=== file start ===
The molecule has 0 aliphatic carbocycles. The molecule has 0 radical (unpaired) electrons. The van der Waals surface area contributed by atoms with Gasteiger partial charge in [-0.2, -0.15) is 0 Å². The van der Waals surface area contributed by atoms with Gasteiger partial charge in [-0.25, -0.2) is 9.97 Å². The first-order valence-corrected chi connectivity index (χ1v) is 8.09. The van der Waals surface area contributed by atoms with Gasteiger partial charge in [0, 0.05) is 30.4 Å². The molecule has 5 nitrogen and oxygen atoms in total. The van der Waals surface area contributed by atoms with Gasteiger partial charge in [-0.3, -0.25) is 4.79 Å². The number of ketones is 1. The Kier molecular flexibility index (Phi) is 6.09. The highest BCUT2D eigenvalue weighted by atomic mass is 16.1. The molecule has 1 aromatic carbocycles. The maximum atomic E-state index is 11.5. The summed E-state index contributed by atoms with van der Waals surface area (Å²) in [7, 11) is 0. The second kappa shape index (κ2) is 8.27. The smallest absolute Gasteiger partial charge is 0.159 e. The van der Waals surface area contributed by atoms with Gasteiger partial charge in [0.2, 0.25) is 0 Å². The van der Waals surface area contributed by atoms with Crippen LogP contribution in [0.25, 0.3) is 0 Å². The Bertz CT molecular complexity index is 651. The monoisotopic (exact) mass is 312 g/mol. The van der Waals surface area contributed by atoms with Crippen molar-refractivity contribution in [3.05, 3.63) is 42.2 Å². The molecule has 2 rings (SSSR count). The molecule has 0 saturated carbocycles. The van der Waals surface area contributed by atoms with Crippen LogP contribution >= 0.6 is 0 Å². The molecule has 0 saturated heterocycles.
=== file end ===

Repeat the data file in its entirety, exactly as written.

The molecule has 0 aliphatic carbocycles. The molecule has 0 radical (unpaired) electrons. The van der Waals surface area contributed by atoms with Gasteiger partial charge in [-0.2, -0.15) is 0 Å². The van der Waals surface area contributed by atoms with Gasteiger partial charge in [-0.25, -0.2) is 9.97 Å². The first-order valence-corrected chi connectivity index (χ1v) is 8.09. The van der Waals surface area contributed by atoms with Gasteiger partial charge in [0, 0.05) is 30.4 Å². The molecule has 5 nitrogen and oxygen atoms in total. The van der Waals surface area contributed by atoms with Gasteiger partial charge in [-0.3, -0.25) is 4.79 Å². The number of ketones is 1. The Kier molecular flexibility index (Phi) is 6.09. The highest BCUT2D eigenvalue weighted by atomic mass is 16.1. The molecule has 1 aromatic carbocycles. The maximum atomic E-state index is 11.5. The summed E-state index contributed by atoms with van der Waals surface area (Å²) in [7, 11) is 0. The second kappa shape index (κ2) is 8.27. The smallest absolute Gasteiger partial charge is 0.159 e. The van der Waals surface area contributed by atoms with Gasteiger partial charge in [0.2, 0.25) is 0 Å². The van der Waals surface area contributed by atoms with Crippen LogP contribution in [0.25, 0.3) is 0 Å². The Bertz CT molecular complexity index is 651. The monoisotopic (exact) mass is 312 g/mol. The van der Waals surface area contributed by atoms with Crippen molar-refractivity contribution in [3.05, 3.63) is 42.2 Å². The molecule has 2 rings (SSSR count). The molecule has 0 saturated carbocycles. The van der Waals surface area contributed by atoms with Crippen LogP contribution >= 0.6 is 0 Å². The molecule has 0 saturated heterocycles.